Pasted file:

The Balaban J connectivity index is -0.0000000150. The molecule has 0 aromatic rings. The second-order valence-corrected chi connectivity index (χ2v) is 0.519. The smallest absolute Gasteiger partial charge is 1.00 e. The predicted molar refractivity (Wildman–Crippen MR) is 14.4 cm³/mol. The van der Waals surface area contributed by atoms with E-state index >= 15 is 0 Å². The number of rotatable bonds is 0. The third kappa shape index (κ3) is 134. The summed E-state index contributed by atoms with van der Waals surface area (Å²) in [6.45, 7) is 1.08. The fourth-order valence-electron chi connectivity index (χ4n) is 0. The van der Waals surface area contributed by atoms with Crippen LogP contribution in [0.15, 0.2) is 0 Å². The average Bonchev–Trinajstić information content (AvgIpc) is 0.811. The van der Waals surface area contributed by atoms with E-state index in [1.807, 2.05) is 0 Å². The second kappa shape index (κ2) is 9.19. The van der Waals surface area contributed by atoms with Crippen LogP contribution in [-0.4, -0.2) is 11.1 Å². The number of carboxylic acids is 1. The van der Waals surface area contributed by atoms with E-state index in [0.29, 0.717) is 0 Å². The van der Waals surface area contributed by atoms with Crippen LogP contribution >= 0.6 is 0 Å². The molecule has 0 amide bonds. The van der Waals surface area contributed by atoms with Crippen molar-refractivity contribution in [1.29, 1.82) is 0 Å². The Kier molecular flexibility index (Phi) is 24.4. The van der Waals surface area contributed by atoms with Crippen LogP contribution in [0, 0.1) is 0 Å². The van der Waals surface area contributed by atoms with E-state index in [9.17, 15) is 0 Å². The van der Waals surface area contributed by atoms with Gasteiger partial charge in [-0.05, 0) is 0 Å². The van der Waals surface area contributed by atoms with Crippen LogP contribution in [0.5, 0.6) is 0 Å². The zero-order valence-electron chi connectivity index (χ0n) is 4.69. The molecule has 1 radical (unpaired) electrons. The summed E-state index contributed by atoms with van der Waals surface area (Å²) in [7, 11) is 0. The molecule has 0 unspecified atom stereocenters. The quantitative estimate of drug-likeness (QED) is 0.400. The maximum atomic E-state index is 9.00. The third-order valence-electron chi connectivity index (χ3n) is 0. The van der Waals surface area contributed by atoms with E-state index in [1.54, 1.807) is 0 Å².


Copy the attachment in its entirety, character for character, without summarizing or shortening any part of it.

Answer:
The Balaban J connectivity index is -0.0000000150. The molecule has 0 aromatic rings. The second-order valence-corrected chi connectivity index (χ2v) is 0.519. The smallest absolute Gasteiger partial charge is 1.00 e. The predicted molar refractivity (Wildman–Crippen MR) is 14.4 cm³/mol. The van der Waals surface area contributed by atoms with E-state index >= 15 is 0 Å². The number of rotatable bonds is 0. The third kappa shape index (κ3) is 134. The summed E-state index contributed by atoms with van der Waals surface area (Å²) in [6.45, 7) is 1.08. The fourth-order valence-electron chi connectivity index (χ4n) is 0. The van der Waals surface area contributed by atoms with Crippen LogP contribution in [0.15, 0.2) is 0 Å². The average Bonchev–Trinajstić information content (AvgIpc) is 0.811. The van der Waals surface area contributed by atoms with E-state index in [1.807, 2.05) is 0 Å². The second kappa shape index (κ2) is 9.19. The van der Waals surface area contributed by atoms with Crippen LogP contribution in [-0.4, -0.2) is 11.1 Å². The number of carboxylic acids is 1. The van der Waals surface area contributed by atoms with E-state index in [0.29, 0.717) is 0 Å². The van der Waals surface area contributed by atoms with Crippen LogP contribution >= 0.6 is 0 Å². The molecule has 0 amide bonds. The van der Waals surface area contributed by atoms with Crippen molar-refractivity contribution in [1.29, 1.82) is 0 Å². The Kier molecular flexibility index (Phi) is 24.4. The van der Waals surface area contributed by atoms with Crippen LogP contribution in [0, 0.1) is 0 Å². The van der Waals surface area contributed by atoms with E-state index in [9.17, 15) is 0 Å². The van der Waals surface area contributed by atoms with Gasteiger partial charge in [-0.05, 0) is 0 Å². The van der Waals surface area contributed by atoms with Crippen LogP contribution in [0.5, 0.6) is 0 Å². The zero-order valence-electron chi connectivity index (χ0n) is 4.69. The molecule has 1 radical (unpaired) electrons. The summed E-state index contributed by atoms with van der Waals surface area (Å²) in [7, 11) is 0. The molecule has 0 unspecified atom stereocenters. The quantitative estimate of drug-likeness (QED) is 0.400. The maximum atomic E-state index is 9.00. The third-order valence-electron chi connectivity index (χ3n) is 0. The van der Waals surface area contributed by atoms with E-state index in [1.54, 1.807) is 0 Å².